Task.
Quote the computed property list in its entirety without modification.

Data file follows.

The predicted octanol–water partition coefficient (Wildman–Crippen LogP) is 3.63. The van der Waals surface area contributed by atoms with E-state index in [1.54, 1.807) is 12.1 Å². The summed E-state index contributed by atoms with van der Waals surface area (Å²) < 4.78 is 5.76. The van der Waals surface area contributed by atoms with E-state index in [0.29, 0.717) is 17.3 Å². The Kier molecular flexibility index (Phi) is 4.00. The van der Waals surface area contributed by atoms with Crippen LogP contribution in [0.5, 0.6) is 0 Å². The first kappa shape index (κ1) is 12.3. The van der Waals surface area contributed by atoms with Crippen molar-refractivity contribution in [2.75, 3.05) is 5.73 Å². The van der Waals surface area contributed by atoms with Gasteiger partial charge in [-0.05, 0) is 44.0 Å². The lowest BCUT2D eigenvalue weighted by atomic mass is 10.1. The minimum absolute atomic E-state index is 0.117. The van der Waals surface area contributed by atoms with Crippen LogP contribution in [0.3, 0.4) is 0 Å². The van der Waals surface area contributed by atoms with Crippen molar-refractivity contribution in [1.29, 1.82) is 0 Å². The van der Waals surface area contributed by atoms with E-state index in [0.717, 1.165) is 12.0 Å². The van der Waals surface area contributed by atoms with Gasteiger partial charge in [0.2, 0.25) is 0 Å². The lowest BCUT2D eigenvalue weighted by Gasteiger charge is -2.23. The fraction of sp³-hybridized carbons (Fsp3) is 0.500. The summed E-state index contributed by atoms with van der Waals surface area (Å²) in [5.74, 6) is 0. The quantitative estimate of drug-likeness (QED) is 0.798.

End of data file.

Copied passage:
The predicted octanol–water partition coefficient (Wildman–Crippen LogP) is 3.63. The van der Waals surface area contributed by atoms with E-state index in [1.54, 1.807) is 12.1 Å². The summed E-state index contributed by atoms with van der Waals surface area (Å²) < 4.78 is 5.76. The van der Waals surface area contributed by atoms with E-state index in [0.29, 0.717) is 17.3 Å². The Kier molecular flexibility index (Phi) is 4.00. The van der Waals surface area contributed by atoms with Crippen LogP contribution in [0.5, 0.6) is 0 Å². The first kappa shape index (κ1) is 12.3. The van der Waals surface area contributed by atoms with Crippen molar-refractivity contribution in [2.75, 3.05) is 5.73 Å². The van der Waals surface area contributed by atoms with Gasteiger partial charge in [-0.05, 0) is 44.0 Å². The lowest BCUT2D eigenvalue weighted by atomic mass is 10.1. The minimum absolute atomic E-state index is 0.117. The van der Waals surface area contributed by atoms with Crippen LogP contribution in [0.3, 0.4) is 0 Å². The van der Waals surface area contributed by atoms with Crippen molar-refractivity contribution in [1.29, 1.82) is 0 Å². The van der Waals surface area contributed by atoms with E-state index in [0.717, 1.165) is 12.0 Å². The van der Waals surface area contributed by atoms with Gasteiger partial charge in [0.2, 0.25) is 0 Å². The lowest BCUT2D eigenvalue weighted by Gasteiger charge is -2.23. The fraction of sp³-hybridized carbons (Fsp3) is 0.500. The summed E-state index contributed by atoms with van der Waals surface area (Å²) in [5.74, 6) is 0. The quantitative estimate of drug-likeness (QED) is 0.798.